Resource Guide On Hybrid Cars
Hybrid cars use both electricity and gasoline to run. There are many different brands and models now available in the United States, but only three percent of American buyers choose hybrid models, unlike their international counterparts. Japan continues to hold the top spot for hybrid production. The first hybrid, The Toyota Prius, made its way off Japan’s assembly line in 1997, the Honda Insight and the Honda Civic Hybrids quickly followed.
There are two basic types of hybrid vehicles. One plugs in to rejuvenate the battery and the other doesn’t. Both hybrid energy vehicles switch automatically from fuel to electric when the computer senses that the vehicle needs more, less or no energy from the engine. Regenerative braking converts normally wasted energy from coasting and braking into stored battery energy for the engine to tap into when needed. Plug-in models can be plugged into an outlet to renew its energy source, but run basically the same way. Both “green” vehicles reduce emissions, a boon for the environment.
Engines are smaller and more efficient in hybrids, also affecting mileage. Think about how much energy you use when driving hilly roads. Bigger engines have larger and more cylinders. When you accelerate up a hill using more cylinders, you use more fuel, affecting your gas mileage. Hybrids sense when more energy is needed. Instead of using fuel to get your car up the hill, it switches to the electric battery. This saves fuel energy, increases gas mileage and reduces greenhouse gas emissions.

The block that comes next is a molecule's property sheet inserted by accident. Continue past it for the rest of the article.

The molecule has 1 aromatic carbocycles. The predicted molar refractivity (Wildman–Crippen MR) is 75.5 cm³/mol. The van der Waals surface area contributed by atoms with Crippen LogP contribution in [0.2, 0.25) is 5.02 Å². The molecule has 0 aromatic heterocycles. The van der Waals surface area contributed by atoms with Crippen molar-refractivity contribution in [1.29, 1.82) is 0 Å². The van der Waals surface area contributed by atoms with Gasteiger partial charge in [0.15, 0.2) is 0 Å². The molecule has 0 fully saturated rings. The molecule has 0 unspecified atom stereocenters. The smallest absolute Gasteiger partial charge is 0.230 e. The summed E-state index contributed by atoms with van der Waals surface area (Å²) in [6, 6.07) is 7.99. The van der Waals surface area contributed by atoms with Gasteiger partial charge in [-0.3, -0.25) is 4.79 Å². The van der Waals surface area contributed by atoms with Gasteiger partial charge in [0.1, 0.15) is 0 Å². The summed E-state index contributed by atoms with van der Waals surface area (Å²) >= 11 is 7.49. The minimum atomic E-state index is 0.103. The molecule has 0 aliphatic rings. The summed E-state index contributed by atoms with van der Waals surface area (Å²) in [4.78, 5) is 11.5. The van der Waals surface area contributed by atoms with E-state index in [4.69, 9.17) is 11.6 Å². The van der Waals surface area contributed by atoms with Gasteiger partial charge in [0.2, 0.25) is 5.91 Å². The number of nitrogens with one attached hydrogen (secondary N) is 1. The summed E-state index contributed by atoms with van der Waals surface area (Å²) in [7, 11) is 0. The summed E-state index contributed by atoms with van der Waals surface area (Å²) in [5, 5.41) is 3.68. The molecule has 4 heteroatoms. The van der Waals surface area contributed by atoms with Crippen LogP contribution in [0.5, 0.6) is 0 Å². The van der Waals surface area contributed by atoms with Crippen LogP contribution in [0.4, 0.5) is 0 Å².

U.S. car manufacturers must comply by law to meet Corporate Average Fuel Economy standards. CAFE requires new cars to meet an average 27.5 mpg mileage standard. Just like the typical gasoline-powered vehicle, you can help your hybrid get better mileage by driving slower, maintaining constant speeds and avoiding sudden stops. Keeping your speed around 55 reduces drag, the force of pushing your car through the air by acceleration. Most U.S. interstates have a 70 mph speed limit. This reduces gas mileage by adding significant aerodynamic drag to your vehicle. When you keep your hybrid at a constant speed instead, you are not speeding up, slowing down. This type of stop-and-go or slow-and-go driving eats up energy. Stopping abruptly also eats energy because the electric battery doesn’t have time to recover that energy and store it.
Six of the hybrid energy vehicles listed were noted by the Environmental Protection Agency as “Fuel Economy Leaders” for 2011. The Toyota Prius tops the list with 51 mpg city driving and 48 mpg highway driving. Both the automatic and manual models of the Honda CR-Z made the cut. The automatic fared better with 35 mpg city and 39 mpg highway mileage. The manual CR-Z garnered 31 mpg city driving and 37 mpg highway driving.
As for the future of hybrid vehicles, experts agree that the long-range forecast looks sweet. Hydrogen vehicles won’t be mass-marketed for at least another decade or two and those will use more than hydrogen as an energy source making them hybrid vehicles. Although electric vehicles hit the market in 2010, they haven’t become mainstream. Hybrids already use plug-in and no-plug in electric batteries, so the two can co-exist readily.
Honda Civic Hybrid
Lexus CT 200h
Toyota Camry Hybrid
- Edmunds: Specifications and Features
- Nada Guide: September 2011 Car of the Month
- Review: Toyota Camry Hybrid
Ford Fusion Hybrid
Lincoln MKZ Hybrid
Hyundai Sonata Hybrid
Kia Optima Hybrid
Honda CR-Z Hybrid
Written By: Edson Farnell | Email |